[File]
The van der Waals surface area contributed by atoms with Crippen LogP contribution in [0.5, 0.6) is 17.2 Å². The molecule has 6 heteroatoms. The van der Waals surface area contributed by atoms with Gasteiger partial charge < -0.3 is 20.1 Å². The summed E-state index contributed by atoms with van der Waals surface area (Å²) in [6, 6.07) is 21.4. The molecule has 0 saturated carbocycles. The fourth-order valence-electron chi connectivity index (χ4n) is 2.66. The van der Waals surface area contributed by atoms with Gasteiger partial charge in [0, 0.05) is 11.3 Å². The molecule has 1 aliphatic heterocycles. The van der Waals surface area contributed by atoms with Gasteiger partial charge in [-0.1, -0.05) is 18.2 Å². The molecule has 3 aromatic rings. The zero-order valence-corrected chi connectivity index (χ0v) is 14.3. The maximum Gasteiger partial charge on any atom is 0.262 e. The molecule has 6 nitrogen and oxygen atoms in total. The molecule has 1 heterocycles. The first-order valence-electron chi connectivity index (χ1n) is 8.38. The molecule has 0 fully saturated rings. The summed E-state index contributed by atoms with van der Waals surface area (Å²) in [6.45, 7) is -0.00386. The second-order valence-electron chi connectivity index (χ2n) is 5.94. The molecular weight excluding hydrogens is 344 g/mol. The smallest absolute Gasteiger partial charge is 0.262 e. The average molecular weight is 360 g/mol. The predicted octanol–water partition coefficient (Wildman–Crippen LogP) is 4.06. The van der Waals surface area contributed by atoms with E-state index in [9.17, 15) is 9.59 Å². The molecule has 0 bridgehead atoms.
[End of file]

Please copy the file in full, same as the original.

The van der Waals surface area contributed by atoms with Crippen LogP contribution in [0.5, 0.6) is 17.2 Å². The molecule has 6 heteroatoms. The van der Waals surface area contributed by atoms with Gasteiger partial charge < -0.3 is 20.1 Å². The summed E-state index contributed by atoms with van der Waals surface area (Å²) in [6, 6.07) is 21.4. The molecule has 0 saturated carbocycles. The fourth-order valence-electron chi connectivity index (χ4n) is 2.66. The van der Waals surface area contributed by atoms with Gasteiger partial charge in [0, 0.05) is 11.3 Å². The molecule has 1 aliphatic heterocycles. The van der Waals surface area contributed by atoms with Gasteiger partial charge in [-0.1, -0.05) is 18.2 Å². The molecule has 3 aromatic rings. The zero-order valence-corrected chi connectivity index (χ0v) is 14.3. The maximum Gasteiger partial charge on any atom is 0.262 e. The molecule has 6 nitrogen and oxygen atoms in total. The molecule has 1 heterocycles. The first-order valence-electron chi connectivity index (χ1n) is 8.38. The molecule has 0 fully saturated rings. The summed E-state index contributed by atoms with van der Waals surface area (Å²) in [6.45, 7) is -0.00386. The second-order valence-electron chi connectivity index (χ2n) is 5.94. The molecular weight excluding hydrogens is 344 g/mol. The smallest absolute Gasteiger partial charge is 0.262 e. The average molecular weight is 360 g/mol. The predicted octanol–water partition coefficient (Wildman–Crippen LogP) is 4.06. The van der Waals surface area contributed by atoms with E-state index in [9.17, 15) is 9.59 Å². The molecule has 0 bridgehead atoms.